Hot Weather Tips for your Pet
Visit the Vet: A visit to the veterinarian for a spring or early summer check-up is a must. Make sure your pets get tested for heartworm if they aren’t on year-round preventive medication. You may also want to ask your vet to recommend a safe flea and tick control program.
Made in the Shade: Pets can get dehydrated quickly, so give them plenty of fresh, clean water when it’s hot outdoors. Make sure your pets have a shady place to get out of them, be careful to not over-exercise them, and keep them indoors when it’s extremely hot.
Know the Warning Signs: Symptoms of overhearing in pets include excessive panting or difficulty breathing, increased heart and respiratory rate, drooling, mild weakness, stupor even collapse. They can also include seizures, bloody diarrhea and vomit along with an elevated body temperature of over 104 degrees. Animals with flat faces, like Pugs and Persian cats, are more susceptible to heat stroke since they cannot pant as effectively. These pets, along with the elderly, the overweight, and those with heart or lung diseases, should be kept cool in air-conditioned rooms as much as possible.
NEVER LEAVE YOUR ANIMALS ALNE IN A PARKED VEHICLE: On a hot day, a parked car can become a furnace in no time, even with the windows open, which could lead to fatal heat stroke. Leaving pets unattended in cars in extreme weather is illegal in some states.
Make a Safe Splash: Do not leave pets unsupervised around a pool as not all dogs are good swimmers. Introduce your pets to water gradually and make sure they wear flotation devices when on boats. Rinse your dog off after swimming to remove chlorine or salt from his fur. Try to keep your dog from drinking pool water, which contains chlorine and other chemicals that could cause stomach upset.
Summer Hair Styles: Giving your dog a lightweight summer haircut helps prevent overheating. Cut fur but never down to the skin so your dog still has some protection from the sun. Brushing cats more often than usual can prevent problems caused by excessive heat. As far as skin care, be sure that all sunscreen or insect repellent product you use on your pets is labeled specifically for use on animals.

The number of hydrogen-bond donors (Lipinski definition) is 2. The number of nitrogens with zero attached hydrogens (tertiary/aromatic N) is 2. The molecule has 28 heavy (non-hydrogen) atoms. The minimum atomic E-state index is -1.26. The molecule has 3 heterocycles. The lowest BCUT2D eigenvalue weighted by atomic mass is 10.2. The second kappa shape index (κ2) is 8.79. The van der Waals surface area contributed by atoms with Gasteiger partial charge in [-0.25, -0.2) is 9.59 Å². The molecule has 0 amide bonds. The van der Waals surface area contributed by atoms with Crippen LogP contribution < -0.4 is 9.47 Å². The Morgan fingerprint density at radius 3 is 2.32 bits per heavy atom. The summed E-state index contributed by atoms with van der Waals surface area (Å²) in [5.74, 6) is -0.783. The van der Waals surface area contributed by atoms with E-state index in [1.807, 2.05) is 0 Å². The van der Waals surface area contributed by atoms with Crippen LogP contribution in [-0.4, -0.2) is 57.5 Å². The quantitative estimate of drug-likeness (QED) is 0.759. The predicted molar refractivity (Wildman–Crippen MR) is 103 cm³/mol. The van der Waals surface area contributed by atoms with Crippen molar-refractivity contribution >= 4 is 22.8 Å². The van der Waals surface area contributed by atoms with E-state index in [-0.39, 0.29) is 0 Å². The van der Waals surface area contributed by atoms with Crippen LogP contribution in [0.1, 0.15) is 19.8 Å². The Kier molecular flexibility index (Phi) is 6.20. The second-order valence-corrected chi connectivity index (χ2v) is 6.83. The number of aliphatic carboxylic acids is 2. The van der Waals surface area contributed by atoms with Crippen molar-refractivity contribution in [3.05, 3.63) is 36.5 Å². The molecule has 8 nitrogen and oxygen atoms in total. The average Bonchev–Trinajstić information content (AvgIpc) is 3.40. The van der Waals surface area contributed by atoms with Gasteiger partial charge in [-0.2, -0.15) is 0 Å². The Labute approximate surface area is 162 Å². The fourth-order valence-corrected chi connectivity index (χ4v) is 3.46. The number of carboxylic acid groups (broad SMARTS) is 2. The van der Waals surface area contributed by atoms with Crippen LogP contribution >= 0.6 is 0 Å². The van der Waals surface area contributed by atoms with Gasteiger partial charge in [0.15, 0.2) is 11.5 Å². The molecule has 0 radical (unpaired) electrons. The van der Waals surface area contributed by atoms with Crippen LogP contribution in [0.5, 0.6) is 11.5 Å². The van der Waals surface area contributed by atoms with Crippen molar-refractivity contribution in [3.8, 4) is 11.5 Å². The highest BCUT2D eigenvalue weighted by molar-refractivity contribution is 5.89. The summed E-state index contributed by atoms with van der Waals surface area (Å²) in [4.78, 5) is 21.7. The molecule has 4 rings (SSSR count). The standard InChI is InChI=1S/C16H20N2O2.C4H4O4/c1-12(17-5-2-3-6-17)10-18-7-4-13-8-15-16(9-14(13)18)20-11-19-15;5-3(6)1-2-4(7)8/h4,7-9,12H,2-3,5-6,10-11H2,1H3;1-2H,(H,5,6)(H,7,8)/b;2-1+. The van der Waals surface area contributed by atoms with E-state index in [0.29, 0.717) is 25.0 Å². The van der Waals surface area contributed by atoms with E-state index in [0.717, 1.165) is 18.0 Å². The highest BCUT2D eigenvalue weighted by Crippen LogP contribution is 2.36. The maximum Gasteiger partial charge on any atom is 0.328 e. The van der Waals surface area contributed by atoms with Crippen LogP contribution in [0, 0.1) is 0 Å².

Street Smarts: When the temperature is very high, don’t let your dog linger on hot asphalt. Being so close to the ground, your dog’s body can heat up quickly, and sensitive paw pads can burn. Keep walks during these times to a minimum.
Avoid Chemicals: Commonly used flea and tick products, rodenticides (mouse and rat baits), and lawn and garden insecticides can be harmful to cats and dogs if ingested, so keep them out of reach. When walking your dog, steer clear of areas that you suspect have been sprayed with insecticides or other chemicals. Keep citronella candles, oil products and insect coils out of pets’ reach as well. Call your veterinarian or the ASPCA Animal Poison Control Center at (888) 426-4435 if you spspect your animal has ingested a poisonous substance.
Fireworks Aren’t Very Pet-riotic: Please leave pets at home when you head out to Fourth of July celebrations, and never use fireworks around pets. Exposure to lit fireworks can potentially result in severe burns or trauma to curious pets, and even unused fireworks can be hazardous. Many types of fireworks contain potentially toxic substances such as potassium nitrate, copper, chlorates, arsenic and other heavy metals.
Party Animals: Taking your pet to a backyard barbeque or party may be hazardous to his health. Remember that the food and drink offered to guest may be poisonous to pets. Keep alcoholic beverages away from pets, as they can cause intoxication, depression and comas. Also, the snacks enjoyed by your human friends should not be a treat for your pet; any change of diet, even for one meal, may give your dog or cat severe digestive ailments. Avoid raisins, grapes, onions, chocolate and products with the sweetener xylitol.